Government Type: Republic. Independence: July 5, 1962 (from France). Constitution: September 8, 1963; revised November 19, 1976, November 3, 1988, February 23, 1989, November 28, 1996, April 10, 2002, and November 12, 2008. Legal system: Based on French and Islamic law; judicial review of legislative acts in ad hoc Constitutional Council composed of various public officials, including several Supreme Court justices; Algeria has not accepted compulsory International Court of Justice (ICJ) jurisdiction. Administrative divisions: 48 provinces (wilayat; singular, wilaya). Suffrage: 18 years of age; universal. National holiday: Independence Day, July 5, 1962; Revolution Day, November 1, 1954. Major parties represented in parliament: National Liberation Front (FLN), National Democratic Rally (RND), Movement of Society for Peace (MSP), Workers' Party (PT), Algerian National Front (FNA), Movement for National Reform (MRN), Islamic Renaissance Movement (MNI), Party of Algerian Renewal (PRA), Movement of National Understanding (MEN). Under the 1976 Constitution (as modified 1979 and amended in 1988, 1989, 1996, and 2008), Algeria is a multi-party state. The Ministry of the Interior must approve all political parties. According to the Constitution, no political association may be formed "based on differences in religion, language, race, gender or region." Algeria has universal suffrage at the age of 18. Economy GDP (2010): $159.7 billion. GDP growth rate: 4.1%. Per capita GDP: $4,470. Agriculture: Products--wheat, barley, oats, grapes, olives, citrus, fruits; sheep, cattle. Industry: Types-petroleum, natural gas, light industries, mining, electrical, petrochemical, food processing, pharmaceuticals, cement, seawater desalination. Sector information as % GDP: Agriculture 8.3%, services 30.2%, industry 61.5%. Monetary unit: Algerian dinar. Inflation: 5.7%. Trade: Exports (2010)--$56.7 billion: petroleum, natural gas, and petroleum products 97.58%. Partners-U.S. 22.67%, Italy 13.78%, Spain 10.80%, France 8.83%, Netherlands 5.67%, Canada 5.07%. Imports-$40.2 billion: capital goods, food and beverages, consumer goods. Partners-France 16.57%, China 11.83%, Italy 9.06%, Germany 6.47%, Spain 5.88%, U.S. 5.88%. Budget : Revenues--$41.56 billion, expenditures-$47.69 billion. Debt (external, January 1, 2010): $ 486 million. U.S. economic assistance (2010 est.): $2.61 million (Development Assistance (DA); International Military Education and Training (IMET); Nonproliferation, Anti-Terrorism, Demining and Related Programs (NADR).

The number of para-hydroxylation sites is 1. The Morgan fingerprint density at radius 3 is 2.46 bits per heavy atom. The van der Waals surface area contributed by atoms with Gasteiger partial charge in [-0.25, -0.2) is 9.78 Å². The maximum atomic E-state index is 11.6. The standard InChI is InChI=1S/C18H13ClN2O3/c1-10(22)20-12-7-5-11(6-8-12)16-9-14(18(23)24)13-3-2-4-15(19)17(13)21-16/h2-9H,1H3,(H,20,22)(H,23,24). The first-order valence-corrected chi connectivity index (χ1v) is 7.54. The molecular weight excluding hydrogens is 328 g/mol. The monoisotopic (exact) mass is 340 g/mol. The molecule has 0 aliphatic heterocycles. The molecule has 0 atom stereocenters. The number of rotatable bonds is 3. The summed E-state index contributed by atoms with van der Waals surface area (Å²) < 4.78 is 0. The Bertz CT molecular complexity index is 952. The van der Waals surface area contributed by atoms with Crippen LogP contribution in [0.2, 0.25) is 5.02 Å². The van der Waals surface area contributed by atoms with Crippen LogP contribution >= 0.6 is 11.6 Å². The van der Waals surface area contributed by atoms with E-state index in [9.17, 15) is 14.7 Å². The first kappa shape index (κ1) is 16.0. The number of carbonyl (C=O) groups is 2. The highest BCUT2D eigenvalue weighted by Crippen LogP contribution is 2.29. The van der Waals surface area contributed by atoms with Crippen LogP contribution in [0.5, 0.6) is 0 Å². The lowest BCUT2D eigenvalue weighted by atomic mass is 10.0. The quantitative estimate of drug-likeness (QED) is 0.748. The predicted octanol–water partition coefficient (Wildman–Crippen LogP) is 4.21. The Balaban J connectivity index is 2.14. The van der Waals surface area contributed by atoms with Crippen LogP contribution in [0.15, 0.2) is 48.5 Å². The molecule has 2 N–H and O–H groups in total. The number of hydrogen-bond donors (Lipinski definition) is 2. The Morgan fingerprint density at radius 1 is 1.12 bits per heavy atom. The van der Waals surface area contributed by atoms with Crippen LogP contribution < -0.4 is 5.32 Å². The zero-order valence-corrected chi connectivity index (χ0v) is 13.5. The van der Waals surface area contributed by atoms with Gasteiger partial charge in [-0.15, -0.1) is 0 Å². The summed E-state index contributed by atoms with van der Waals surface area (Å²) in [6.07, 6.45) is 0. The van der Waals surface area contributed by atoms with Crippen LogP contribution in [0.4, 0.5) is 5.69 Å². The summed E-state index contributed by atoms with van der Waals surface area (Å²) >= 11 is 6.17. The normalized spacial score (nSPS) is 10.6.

Ninety-one percent of the Algerian population lives along the Mediterranean coast on 12% of the country's total land mass. Forty-five percent of the population is urban, and urbanization continues, despite government efforts to discourage migration to the cities. About 1.5 million nomads and semi-settled Bedouin still live in the Saharan area.Nearly all Algerians are Muslim, of Arab, Berber, or mixed Arab-Berber stock. Official data on the number of non-Muslim residents is not available; however, practitioners report it to be less than 5,000. Most of the non-Muslim community is comprised of Methodist, Roman Catholic and Evangelical faiths; the Jewish community is virtually non-existent. There are about 1,100 American citizens in the country, the majority of whom live and work in the oil/gas fields in the south. Algeria's educational system has grown dramatically since the country gained its independence. In the last 12 years, attendance has doubled to more than 5 million students. Education is free and compulsory to age 16. Despite government allocation of substantial educational resources, population pressures and a serious shortage of teachers have severely strained the system. Modest numbers of Algerian students study abroad, primarily in Europe and Canada. In 2000, the government launched a major review of the country's educational system and in 2004 efforts to reform the educational system began.Housing and medicine continue to be pressing problems in Algeria. Failing infrastructure and the continued influx of people from rural to urban areas have overtaxed both systems. According to the United Nations Development Program, Algeria has one of the world's highest per housing unit occupancy rates, and government officials have publicly stated that the country has an immediate shortfall of 1.5 million housing units.